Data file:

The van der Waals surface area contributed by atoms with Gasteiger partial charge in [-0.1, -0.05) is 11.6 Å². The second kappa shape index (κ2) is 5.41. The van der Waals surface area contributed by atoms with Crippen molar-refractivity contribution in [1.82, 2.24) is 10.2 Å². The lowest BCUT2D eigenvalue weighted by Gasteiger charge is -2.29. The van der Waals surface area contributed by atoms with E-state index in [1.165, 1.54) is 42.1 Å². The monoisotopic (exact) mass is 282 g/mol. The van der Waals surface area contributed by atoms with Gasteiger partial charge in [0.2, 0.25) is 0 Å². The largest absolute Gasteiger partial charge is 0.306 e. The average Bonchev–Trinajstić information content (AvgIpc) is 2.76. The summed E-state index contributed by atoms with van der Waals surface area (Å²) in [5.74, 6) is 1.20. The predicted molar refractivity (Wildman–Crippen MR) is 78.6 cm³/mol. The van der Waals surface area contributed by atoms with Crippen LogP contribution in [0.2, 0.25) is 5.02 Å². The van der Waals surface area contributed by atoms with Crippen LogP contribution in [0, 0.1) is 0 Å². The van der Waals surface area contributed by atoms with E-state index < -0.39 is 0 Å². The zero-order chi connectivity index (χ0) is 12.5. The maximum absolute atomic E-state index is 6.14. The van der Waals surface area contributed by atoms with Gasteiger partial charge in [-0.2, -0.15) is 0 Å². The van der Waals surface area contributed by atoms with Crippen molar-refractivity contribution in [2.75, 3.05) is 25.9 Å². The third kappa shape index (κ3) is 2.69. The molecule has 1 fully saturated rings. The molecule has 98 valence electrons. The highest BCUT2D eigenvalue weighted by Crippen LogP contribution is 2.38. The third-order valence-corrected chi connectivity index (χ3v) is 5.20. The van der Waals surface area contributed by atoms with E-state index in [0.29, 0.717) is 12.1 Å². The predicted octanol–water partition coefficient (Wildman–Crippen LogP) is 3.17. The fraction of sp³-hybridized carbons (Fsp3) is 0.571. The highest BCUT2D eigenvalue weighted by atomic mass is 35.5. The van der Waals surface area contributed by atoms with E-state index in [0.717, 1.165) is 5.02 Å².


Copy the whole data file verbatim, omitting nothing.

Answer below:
The van der Waals surface area contributed by atoms with Gasteiger partial charge in [-0.1, -0.05) is 11.6 Å². The second kappa shape index (κ2) is 5.41. The van der Waals surface area contributed by atoms with Crippen molar-refractivity contribution in [1.82, 2.24) is 10.2 Å². The lowest BCUT2D eigenvalue weighted by Gasteiger charge is -2.29. The van der Waals surface area contributed by atoms with E-state index in [1.165, 1.54) is 42.1 Å². The monoisotopic (exact) mass is 282 g/mol. The van der Waals surface area contributed by atoms with Gasteiger partial charge in [0.2, 0.25) is 0 Å². The largest absolute Gasteiger partial charge is 0.306 e. The average Bonchev–Trinajstić information content (AvgIpc) is 2.76. The summed E-state index contributed by atoms with van der Waals surface area (Å²) in [5.74, 6) is 1.20. The predicted molar refractivity (Wildman–Crippen MR) is 78.6 cm³/mol. The van der Waals surface area contributed by atoms with Crippen LogP contribution in [0.2, 0.25) is 5.02 Å². The van der Waals surface area contributed by atoms with Crippen LogP contribution in [0, 0.1) is 0 Å². The van der Waals surface area contributed by atoms with E-state index < -0.39 is 0 Å². The zero-order chi connectivity index (χ0) is 12.5. The maximum absolute atomic E-state index is 6.14. The van der Waals surface area contributed by atoms with Gasteiger partial charge in [-0.2, -0.15) is 0 Å². The van der Waals surface area contributed by atoms with Crippen molar-refractivity contribution in [2.75, 3.05) is 25.9 Å². The third kappa shape index (κ3) is 2.69. The molecule has 1 fully saturated rings. The molecule has 98 valence electrons. The highest BCUT2D eigenvalue weighted by Crippen LogP contribution is 2.38. The third-order valence-corrected chi connectivity index (χ3v) is 5.20. The van der Waals surface area contributed by atoms with E-state index in [0.29, 0.717) is 12.1 Å². The predicted octanol–water partition coefficient (Wildman–Crippen LogP) is 3.17. The fraction of sp³-hybridized carbons (Fsp3) is 0.571. The highest BCUT2D eigenvalue weighted by atomic mass is 35.5. The van der Waals surface area contributed by atoms with E-state index in [0.717, 1.165) is 5.02 Å².